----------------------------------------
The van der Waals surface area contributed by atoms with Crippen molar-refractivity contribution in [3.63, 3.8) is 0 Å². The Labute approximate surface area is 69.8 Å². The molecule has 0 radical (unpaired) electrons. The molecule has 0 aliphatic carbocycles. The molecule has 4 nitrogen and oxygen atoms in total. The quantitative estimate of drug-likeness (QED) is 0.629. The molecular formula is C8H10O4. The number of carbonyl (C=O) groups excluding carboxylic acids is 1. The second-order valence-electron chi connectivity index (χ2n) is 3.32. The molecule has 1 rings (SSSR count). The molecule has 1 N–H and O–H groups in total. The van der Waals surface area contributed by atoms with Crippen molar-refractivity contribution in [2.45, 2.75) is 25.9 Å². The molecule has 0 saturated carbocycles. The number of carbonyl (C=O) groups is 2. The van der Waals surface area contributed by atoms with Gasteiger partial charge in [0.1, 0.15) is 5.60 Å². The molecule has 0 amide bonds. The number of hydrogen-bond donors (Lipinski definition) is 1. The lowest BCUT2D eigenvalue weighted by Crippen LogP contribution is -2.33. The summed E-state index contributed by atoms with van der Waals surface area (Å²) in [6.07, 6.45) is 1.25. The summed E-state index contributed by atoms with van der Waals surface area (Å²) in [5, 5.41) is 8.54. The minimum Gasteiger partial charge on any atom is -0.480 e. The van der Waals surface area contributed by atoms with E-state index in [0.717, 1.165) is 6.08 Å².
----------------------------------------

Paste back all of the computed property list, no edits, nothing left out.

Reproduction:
The van der Waals surface area contributed by atoms with Crippen molar-refractivity contribution in [3.63, 3.8) is 0 Å². The Labute approximate surface area is 69.8 Å². The molecule has 0 radical (unpaired) electrons. The molecule has 0 aliphatic carbocycles. The molecule has 4 nitrogen and oxygen atoms in total. The quantitative estimate of drug-likeness (QED) is 0.629. The molecular formula is C8H10O4. The number of carbonyl (C=O) groups excluding carboxylic acids is 1. The second-order valence-electron chi connectivity index (χ2n) is 3.32. The molecule has 1 rings (SSSR count). The molecule has 1 N–H and O–H groups in total. The van der Waals surface area contributed by atoms with Crippen molar-refractivity contribution in [2.45, 2.75) is 25.9 Å². The molecule has 0 saturated carbocycles. The number of carbonyl (C=O) groups is 2. The van der Waals surface area contributed by atoms with Gasteiger partial charge in [0.1, 0.15) is 5.60 Å². The molecule has 0 amide bonds. The number of hydrogen-bond donors (Lipinski definition) is 1. The lowest BCUT2D eigenvalue weighted by Crippen LogP contribution is -2.33. The summed E-state index contributed by atoms with van der Waals surface area (Å²) in [6.07, 6.45) is 1.25. The summed E-state index contributed by atoms with van der Waals surface area (Å²) in [5, 5.41) is 8.54. The minimum Gasteiger partial charge on any atom is -0.480 e. The van der Waals surface area contributed by atoms with E-state index in [0.717, 1.165) is 6.08 Å².